Is This A New Era Of Sexual Harassment Awareness?

The “Me Too” movement that has swept the nation over the last few years, bringing awareness to a problem that many people chose to ignore. The movement, highlighted by many elites in Hollywood and entertainment, has uncovered so many inequities in the workplace that we are left wondering – why is this still such a problem in 2019?  We do know that workplace sexual harassment is no longer something that can be ignored or simply “swept under the rug” by coworkers or management.

This movement has been highlighted by those who have access to a large platform: movie stars, singers, politicians. Now it is time for everyone who has faced or is facing sexual harassment at work to have a voice.

Being sexually harassed in the workplace is something nobody should go through, regardless of how much money they make.

In The Workplace

The problem has been that, for so long, many people have brushed off workplace sexual harassment as just an inconvenience. People who experience this harassment do not want to disrupt the workplace. Worse, they do not want to lose their jobs for reporting the harassment. This leaves the victims in a position they feel they cannot get out of.

The damages of experiencing workplace sexual harassment are multifaceted. First and foremost, this can cause extreme emotional and psychological damage for victims which will affect their work performance and personal life. Eventually, their ability to earn an income could be compromised because they may feel that their only option is to quit.

What Is Sexual Harassment?

Studies show that as much as 27% of American adult women have been sexually harassed at work and that 74% of adults say their companies take workplace sexual harassment seriously.

Why is that number not 100%?

Federal law has defined sexual harassment in the workplace since Title VII of the Civil Rights Act of 1964 was passed. The law protects employees from:

  • Unwelcome sexual advances
  • Requests for sexual favors
  • Verbal or physical conduct of a sexual nature

Most people think of physical contact when it comes to workplace sexual harassment. This is true. Any unwanted contact in the workplace is sexual harassment. However, this behavior is more than just physical. It goes beyond that to more subtle actions.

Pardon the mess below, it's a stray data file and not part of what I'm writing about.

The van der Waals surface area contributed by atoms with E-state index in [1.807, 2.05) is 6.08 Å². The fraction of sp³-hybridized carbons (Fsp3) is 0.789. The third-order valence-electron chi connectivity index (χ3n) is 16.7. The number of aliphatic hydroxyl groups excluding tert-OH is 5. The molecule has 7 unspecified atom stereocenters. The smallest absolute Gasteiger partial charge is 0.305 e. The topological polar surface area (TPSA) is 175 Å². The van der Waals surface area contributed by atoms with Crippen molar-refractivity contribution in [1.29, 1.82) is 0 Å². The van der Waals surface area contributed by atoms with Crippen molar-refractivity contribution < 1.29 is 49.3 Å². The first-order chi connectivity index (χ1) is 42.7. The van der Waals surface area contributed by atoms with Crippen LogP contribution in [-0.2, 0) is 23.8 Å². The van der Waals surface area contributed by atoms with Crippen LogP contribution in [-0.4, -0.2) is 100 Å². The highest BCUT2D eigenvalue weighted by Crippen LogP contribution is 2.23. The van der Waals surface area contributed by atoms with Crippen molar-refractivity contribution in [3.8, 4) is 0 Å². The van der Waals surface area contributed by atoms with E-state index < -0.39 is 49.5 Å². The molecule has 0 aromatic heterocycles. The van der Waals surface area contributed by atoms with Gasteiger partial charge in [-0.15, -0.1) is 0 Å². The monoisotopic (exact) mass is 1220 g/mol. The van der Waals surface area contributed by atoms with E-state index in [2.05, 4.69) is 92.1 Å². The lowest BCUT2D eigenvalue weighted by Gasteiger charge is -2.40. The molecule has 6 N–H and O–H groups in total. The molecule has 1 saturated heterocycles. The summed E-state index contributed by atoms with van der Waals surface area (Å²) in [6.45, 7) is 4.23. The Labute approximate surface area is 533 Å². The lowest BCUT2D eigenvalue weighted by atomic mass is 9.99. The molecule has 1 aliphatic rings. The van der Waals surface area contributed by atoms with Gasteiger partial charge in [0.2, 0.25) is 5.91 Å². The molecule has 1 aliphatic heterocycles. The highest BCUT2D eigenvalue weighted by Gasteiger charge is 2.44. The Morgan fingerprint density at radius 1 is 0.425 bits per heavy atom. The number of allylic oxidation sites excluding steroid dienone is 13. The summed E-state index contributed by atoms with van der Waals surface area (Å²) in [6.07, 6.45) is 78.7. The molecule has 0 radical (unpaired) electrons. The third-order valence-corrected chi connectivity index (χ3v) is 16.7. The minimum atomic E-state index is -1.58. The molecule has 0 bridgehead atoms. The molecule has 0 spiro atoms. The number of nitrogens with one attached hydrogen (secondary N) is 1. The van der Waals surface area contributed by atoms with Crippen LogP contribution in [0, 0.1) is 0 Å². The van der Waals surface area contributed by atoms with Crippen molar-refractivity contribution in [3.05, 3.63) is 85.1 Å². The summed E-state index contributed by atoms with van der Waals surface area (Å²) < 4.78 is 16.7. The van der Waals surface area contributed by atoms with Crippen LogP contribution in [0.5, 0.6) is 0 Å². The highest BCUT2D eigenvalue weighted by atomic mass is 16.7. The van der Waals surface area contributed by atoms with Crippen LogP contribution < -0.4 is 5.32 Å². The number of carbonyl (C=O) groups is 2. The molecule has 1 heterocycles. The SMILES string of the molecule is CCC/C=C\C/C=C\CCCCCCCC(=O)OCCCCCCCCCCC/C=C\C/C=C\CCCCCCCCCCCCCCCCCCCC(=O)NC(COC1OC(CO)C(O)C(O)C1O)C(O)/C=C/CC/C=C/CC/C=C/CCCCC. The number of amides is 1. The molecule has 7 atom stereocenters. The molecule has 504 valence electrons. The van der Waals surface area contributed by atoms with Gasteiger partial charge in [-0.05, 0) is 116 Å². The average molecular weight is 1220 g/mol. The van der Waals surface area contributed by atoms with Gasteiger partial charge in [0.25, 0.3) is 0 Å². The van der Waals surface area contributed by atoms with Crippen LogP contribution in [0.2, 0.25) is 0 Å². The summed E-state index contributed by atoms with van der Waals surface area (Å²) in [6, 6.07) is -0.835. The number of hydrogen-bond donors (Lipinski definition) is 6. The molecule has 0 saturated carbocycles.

• It might be someone standing close to you constantly.
  • It might be comments like “Wow, that dress shows your curves.”
  • Perhaps it is a coworker who sends you inappropriate text messages.
  • Stalking behavior, whether physical or digital, often occurs as well.

That is all sexual harassment. If you are not sure about whether or not what you are experiencing is sexual harassment, speak with a qualified attorney.

If It Happens To You

In the past, people who were victims of workplace sexual harassment were often afraid to speak up. Now, we are moving to a place where victims will be heard and perpetrators will be held accountable for their actions. The “Me Too” movement is empowering women and men across the country to take a stand.

You have more than one option available to you. First, you should file a claim with both the US Equal Employment Opportunity Commission (within 300 days of the incident) as well as the Civil Rights Division of the Arizona Office of Attorney General (within 180 days of the incident).

In many cases, this will not offer a resolution to your situation. If that is the case, or if the harassment is at a level that needs to be taken care of on a different stage, filing a lawsuit with the help of a qualified and experienced attorney may be the best option.

Click here for information on Arizona law on personnel files.